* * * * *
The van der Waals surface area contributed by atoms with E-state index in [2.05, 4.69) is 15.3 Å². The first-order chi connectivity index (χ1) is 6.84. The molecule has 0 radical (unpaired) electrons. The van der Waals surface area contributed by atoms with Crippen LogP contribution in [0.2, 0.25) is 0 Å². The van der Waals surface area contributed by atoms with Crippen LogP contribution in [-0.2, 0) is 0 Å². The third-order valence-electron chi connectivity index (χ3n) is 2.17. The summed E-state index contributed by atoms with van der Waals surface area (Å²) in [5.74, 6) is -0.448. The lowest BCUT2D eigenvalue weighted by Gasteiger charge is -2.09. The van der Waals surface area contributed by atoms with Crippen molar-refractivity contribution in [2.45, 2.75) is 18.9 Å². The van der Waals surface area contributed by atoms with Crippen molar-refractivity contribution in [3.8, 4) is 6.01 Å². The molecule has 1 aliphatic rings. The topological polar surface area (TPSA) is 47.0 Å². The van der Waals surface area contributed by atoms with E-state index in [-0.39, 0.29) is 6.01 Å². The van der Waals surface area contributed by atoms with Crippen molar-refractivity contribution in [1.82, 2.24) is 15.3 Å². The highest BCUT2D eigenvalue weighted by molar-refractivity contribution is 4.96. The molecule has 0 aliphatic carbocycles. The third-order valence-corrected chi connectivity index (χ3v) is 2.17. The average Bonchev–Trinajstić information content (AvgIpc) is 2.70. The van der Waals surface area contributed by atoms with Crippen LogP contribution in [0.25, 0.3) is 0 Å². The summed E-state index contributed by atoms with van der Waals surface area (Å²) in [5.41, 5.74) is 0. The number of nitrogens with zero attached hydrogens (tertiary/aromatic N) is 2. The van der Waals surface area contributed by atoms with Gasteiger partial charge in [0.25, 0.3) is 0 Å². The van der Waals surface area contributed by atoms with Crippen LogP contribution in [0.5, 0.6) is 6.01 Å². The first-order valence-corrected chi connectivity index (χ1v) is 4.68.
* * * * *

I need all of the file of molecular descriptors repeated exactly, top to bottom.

The van der Waals surface area contributed by atoms with E-state index in [2.05, 4.69) is 15.3 Å². The first-order chi connectivity index (χ1) is 6.84. The molecule has 0 radical (unpaired) electrons. The van der Waals surface area contributed by atoms with Crippen LogP contribution in [0.2, 0.25) is 0 Å². The van der Waals surface area contributed by atoms with Crippen LogP contribution in [-0.2, 0) is 0 Å². The third-order valence-electron chi connectivity index (χ3n) is 2.17. The summed E-state index contributed by atoms with van der Waals surface area (Å²) in [5.74, 6) is -0.448. The lowest BCUT2D eigenvalue weighted by Gasteiger charge is -2.09. The van der Waals surface area contributed by atoms with Crippen molar-refractivity contribution in [2.45, 2.75) is 18.9 Å². The van der Waals surface area contributed by atoms with Crippen molar-refractivity contribution in [3.8, 4) is 6.01 Å². The molecule has 1 aliphatic rings. The topological polar surface area (TPSA) is 47.0 Å². The van der Waals surface area contributed by atoms with E-state index in [-0.39, 0.29) is 6.01 Å². The van der Waals surface area contributed by atoms with Crippen molar-refractivity contribution in [1.82, 2.24) is 15.3 Å². The highest BCUT2D eigenvalue weighted by molar-refractivity contribution is 4.96. The molecule has 0 aliphatic carbocycles. The third-order valence-corrected chi connectivity index (χ3v) is 2.17. The average Bonchev–Trinajstić information content (AvgIpc) is 2.70. The van der Waals surface area contributed by atoms with Crippen LogP contribution in [0.25, 0.3) is 0 Å². The summed E-state index contributed by atoms with van der Waals surface area (Å²) in [5.41, 5.74) is 0. The number of nitrogens with zero attached hydrogens (tertiary/aromatic N) is 2. The van der Waals surface area contributed by atoms with Gasteiger partial charge in [0.25, 0.3) is 0 Å². The van der Waals surface area contributed by atoms with Crippen LogP contribution in [0.5, 0.6) is 6.01 Å². The first-order valence-corrected chi connectivity index (χ1v) is 4.68.